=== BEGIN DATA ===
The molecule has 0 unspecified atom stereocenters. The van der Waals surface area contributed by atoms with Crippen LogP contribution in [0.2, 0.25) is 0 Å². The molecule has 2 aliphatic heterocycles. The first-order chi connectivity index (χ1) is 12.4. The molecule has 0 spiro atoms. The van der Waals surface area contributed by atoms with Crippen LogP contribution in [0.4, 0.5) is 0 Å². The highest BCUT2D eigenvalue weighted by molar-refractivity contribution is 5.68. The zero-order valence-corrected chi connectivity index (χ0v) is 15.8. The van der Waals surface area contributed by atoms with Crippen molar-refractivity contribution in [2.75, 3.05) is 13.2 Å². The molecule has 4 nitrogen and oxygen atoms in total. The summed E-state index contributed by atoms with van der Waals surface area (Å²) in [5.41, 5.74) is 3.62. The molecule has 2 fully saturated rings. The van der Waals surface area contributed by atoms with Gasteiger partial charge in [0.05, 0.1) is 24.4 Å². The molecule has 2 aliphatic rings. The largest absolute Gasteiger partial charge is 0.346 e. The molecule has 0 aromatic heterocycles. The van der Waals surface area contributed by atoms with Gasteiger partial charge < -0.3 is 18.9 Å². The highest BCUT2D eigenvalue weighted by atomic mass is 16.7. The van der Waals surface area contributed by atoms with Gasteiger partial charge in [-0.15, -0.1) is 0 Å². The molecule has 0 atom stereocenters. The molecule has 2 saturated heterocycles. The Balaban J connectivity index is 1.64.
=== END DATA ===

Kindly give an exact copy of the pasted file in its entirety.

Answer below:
The molecule has 0 unspecified atom stereocenters. The van der Waals surface area contributed by atoms with Crippen LogP contribution in [0.2, 0.25) is 0 Å². The molecule has 2 aliphatic heterocycles. The first-order chi connectivity index (χ1) is 12.4. The molecule has 0 spiro atoms. The van der Waals surface area contributed by atoms with Crippen LogP contribution in [0.4, 0.5) is 0 Å². The highest BCUT2D eigenvalue weighted by molar-refractivity contribution is 5.68. The zero-order valence-corrected chi connectivity index (χ0v) is 15.8. The van der Waals surface area contributed by atoms with Crippen molar-refractivity contribution in [2.75, 3.05) is 13.2 Å². The molecule has 4 nitrogen and oxygen atoms in total. The summed E-state index contributed by atoms with van der Waals surface area (Å²) in [5.41, 5.74) is 3.62. The molecule has 2 fully saturated rings. The van der Waals surface area contributed by atoms with Gasteiger partial charge in [0.05, 0.1) is 24.4 Å². The molecule has 2 aliphatic rings. The largest absolute Gasteiger partial charge is 0.346 e. The molecule has 0 aromatic heterocycles. The van der Waals surface area contributed by atoms with Gasteiger partial charge < -0.3 is 18.9 Å². The highest BCUT2D eigenvalue weighted by atomic mass is 16.7. The van der Waals surface area contributed by atoms with Gasteiger partial charge in [-0.15, -0.1) is 0 Å². The molecule has 0 atom stereocenters. The molecule has 2 saturated heterocycles. The Balaban J connectivity index is 1.64.